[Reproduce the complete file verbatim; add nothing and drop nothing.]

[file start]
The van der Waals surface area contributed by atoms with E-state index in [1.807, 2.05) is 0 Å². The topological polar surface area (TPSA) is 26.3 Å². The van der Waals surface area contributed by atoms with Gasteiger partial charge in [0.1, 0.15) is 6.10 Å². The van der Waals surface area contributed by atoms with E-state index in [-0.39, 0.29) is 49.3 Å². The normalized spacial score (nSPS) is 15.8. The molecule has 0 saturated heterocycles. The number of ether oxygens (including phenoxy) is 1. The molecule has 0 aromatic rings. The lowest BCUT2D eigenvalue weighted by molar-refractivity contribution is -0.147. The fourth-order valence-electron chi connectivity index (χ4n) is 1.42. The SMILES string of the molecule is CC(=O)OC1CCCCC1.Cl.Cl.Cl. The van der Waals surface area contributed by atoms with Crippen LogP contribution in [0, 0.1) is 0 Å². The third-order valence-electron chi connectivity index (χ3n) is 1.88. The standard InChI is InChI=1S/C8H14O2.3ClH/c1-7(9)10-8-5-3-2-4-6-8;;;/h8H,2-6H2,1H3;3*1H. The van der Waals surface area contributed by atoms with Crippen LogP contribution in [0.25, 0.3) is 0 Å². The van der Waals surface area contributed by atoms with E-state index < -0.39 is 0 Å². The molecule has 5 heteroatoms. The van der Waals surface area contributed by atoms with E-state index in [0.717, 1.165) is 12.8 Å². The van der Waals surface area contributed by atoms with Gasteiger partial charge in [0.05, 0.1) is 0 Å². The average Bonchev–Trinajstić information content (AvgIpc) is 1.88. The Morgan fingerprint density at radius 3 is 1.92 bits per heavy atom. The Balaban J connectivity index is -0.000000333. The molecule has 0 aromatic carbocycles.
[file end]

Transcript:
The van der Waals surface area contributed by atoms with E-state index in [1.807, 2.05) is 0 Å². The topological polar surface area (TPSA) is 26.3 Å². The van der Waals surface area contributed by atoms with Gasteiger partial charge in [0.1, 0.15) is 6.10 Å². The van der Waals surface area contributed by atoms with E-state index in [-0.39, 0.29) is 49.3 Å². The normalized spacial score (nSPS) is 15.8. The molecule has 0 saturated heterocycles. The number of ether oxygens (including phenoxy) is 1. The molecule has 0 aromatic rings. The lowest BCUT2D eigenvalue weighted by molar-refractivity contribution is -0.147. The fourth-order valence-electron chi connectivity index (χ4n) is 1.42. The SMILES string of the molecule is CC(=O)OC1CCCCC1.Cl.Cl.Cl. The van der Waals surface area contributed by atoms with Crippen LogP contribution in [0, 0.1) is 0 Å². The third-order valence-electron chi connectivity index (χ3n) is 1.88. The standard InChI is InChI=1S/C8H14O2.3ClH/c1-7(9)10-8-5-3-2-4-6-8;;;/h8H,2-6H2,1H3;3*1H. The van der Waals surface area contributed by atoms with Crippen LogP contribution in [0.25, 0.3) is 0 Å². The van der Waals surface area contributed by atoms with E-state index < -0.39 is 0 Å². The molecule has 5 heteroatoms. The van der Waals surface area contributed by atoms with E-state index in [0.717, 1.165) is 12.8 Å². The van der Waals surface area contributed by atoms with Gasteiger partial charge in [0.05, 0.1) is 0 Å². The average Bonchev–Trinajstić information content (AvgIpc) is 1.88. The Morgan fingerprint density at radius 3 is 1.92 bits per heavy atom. The Balaban J connectivity index is -0.000000333. The molecule has 0 aromatic carbocycles.